Saw palmetto palm fruit might relieve the urinary symptoms of BPH, but evidence is mixed.
Saw palmetto, also known as the American dwarf palm, is a plant known for its medicinal berries. Saw palmetto has been suggested to support prostate health by:
- Alleviating BPH. Saw palmetto is the most widely used supplement for improving symptoms of benign prostatic hyperplasia (BPH).
- Reducing prostate inflammation. Saw palmetto may also be capable of reducing inflammation in the prostate, which can help with both BPH and prostatitis.
Saw palmetto (Serenoa repens) a small tree belonging to the palm family found throughout the Southeastern United States. Its berries have historically been used by the Seminole Tribe of Florida as food and medicine, particularly for urinary issues and as an antiseptic, and even the Mayans were said to drink it as a health tonic.
Today, saw palmetto extract is one of the most widely-used herbal remedies for alleviating the urinary symptoms of benign prostatic hyperplasia (BPH) – enlargement of the prostate gland frequently seen in older men. In fact, it’s so popular that researchers have studied the effectiveness of saw palmetto for BPH for over three decades. Despite this, research evidence remains mixed.
In addition, saw palmetto is also used for other prostate health concerns such as prostatitis (prostate inflammation or infection). Finally, it is also a popular supplement for hair loss, reduced sex drive, and low testosterone levels, and is sometimes used to boost the immune system.
How Saw Palmetto Might Help With Prostate Health
Saw palmetto contains multiple active ingredients, including fatty acids and phytosterols (most notably beta-sitosterol). Researchers are not yet entirely sure how these compounds aid prostate health, but the two most likely, research-backed hypotheses are:
Inhibition of 5-alpha-reductase
Fatty acid compounds in saw palmetto may be able to inhibit 5-alpha-reductase, enzyme that converts testosterone to its more potent version called dihydrotestosterone (DHT). DHT has been implicated in prostate growth and the development of BPH. 1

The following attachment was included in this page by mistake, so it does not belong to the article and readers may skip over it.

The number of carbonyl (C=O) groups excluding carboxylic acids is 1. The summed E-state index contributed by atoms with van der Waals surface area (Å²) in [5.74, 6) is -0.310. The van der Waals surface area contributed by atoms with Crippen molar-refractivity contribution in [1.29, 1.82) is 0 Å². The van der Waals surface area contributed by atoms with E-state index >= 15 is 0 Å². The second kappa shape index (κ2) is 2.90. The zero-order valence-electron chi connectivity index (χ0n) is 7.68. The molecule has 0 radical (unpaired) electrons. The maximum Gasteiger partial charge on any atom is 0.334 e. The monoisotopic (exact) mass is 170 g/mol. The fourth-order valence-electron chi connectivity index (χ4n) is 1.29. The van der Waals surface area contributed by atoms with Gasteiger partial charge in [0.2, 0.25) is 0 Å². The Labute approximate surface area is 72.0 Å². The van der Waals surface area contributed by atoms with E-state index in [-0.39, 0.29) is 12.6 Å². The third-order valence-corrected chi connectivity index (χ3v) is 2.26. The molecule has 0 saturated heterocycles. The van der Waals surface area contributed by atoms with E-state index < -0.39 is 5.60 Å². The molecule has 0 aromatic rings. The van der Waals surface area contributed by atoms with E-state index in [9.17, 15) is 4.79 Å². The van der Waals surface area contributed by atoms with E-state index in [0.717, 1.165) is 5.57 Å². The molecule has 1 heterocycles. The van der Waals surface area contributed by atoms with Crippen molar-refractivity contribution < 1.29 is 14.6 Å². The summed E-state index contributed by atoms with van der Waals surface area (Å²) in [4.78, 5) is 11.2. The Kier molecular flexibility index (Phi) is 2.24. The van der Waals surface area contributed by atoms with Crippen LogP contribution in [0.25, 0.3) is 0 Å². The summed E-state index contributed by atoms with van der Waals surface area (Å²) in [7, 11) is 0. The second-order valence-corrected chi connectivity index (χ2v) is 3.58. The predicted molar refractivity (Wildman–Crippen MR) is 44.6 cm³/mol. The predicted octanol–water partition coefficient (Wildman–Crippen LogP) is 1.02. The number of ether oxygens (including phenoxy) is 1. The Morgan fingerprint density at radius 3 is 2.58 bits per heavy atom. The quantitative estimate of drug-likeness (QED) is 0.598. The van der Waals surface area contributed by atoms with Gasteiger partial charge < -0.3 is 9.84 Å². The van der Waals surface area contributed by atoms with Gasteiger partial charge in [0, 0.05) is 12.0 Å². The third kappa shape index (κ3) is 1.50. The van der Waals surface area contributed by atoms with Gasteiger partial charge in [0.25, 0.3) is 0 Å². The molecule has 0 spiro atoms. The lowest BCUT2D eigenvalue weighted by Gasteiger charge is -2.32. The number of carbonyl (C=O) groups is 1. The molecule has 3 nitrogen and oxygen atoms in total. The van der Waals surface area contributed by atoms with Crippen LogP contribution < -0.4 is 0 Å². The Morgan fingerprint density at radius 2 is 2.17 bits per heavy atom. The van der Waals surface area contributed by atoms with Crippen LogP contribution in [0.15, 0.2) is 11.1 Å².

Saw Palmetto Uses & Benefits for Prostate Health
Saw palmetto is arguably the most popular herbal remedy for benign prostatic hyperplasia (BPH). In particular, it is used to relieve the urinary symptoms of BPH, such as:
- Frequent urination
- Difficulty starting or maintaining urination
- Excess urination at night (nocturia)
- Inability to complete empty the bladder
In addition, it is also used for other less common prostate issues, such as prostate infections and pelvic pain syndrome. Having said that, medical research seems to be split on whether saw palmetto helps with BPH, with some negative studies and some positive ones.
One possible explanation for the conflicting results is that saw palmetto might work in the short term (less than a month) but lose its effectiveness over longer periods of time. Another possibility is that some people simply don’t respond to saw palmetto because of lifestyle factors or even genetics.
In any case, the latest stance of clinical researchers – who reviewed multiple high-quality studies and summarized their results – is that “Based on high quality, long-term trials, treatment with Serenoa repens, even at escalating doses, did not improve LUTS [lower urinary tract symptoms] or Qmax associated with BPH.” 3 But this shouldn’t stop you from trying saw palmetto as a low-cost, safe alternative to pharmaceutical BPH medications to see if it works for you.
The use of saw palmetto for improving symptoms of BPH has been heavily researched since the 1980s. So far, the findings have been mixed, with some studies reporting benefits, and some reporting no effect.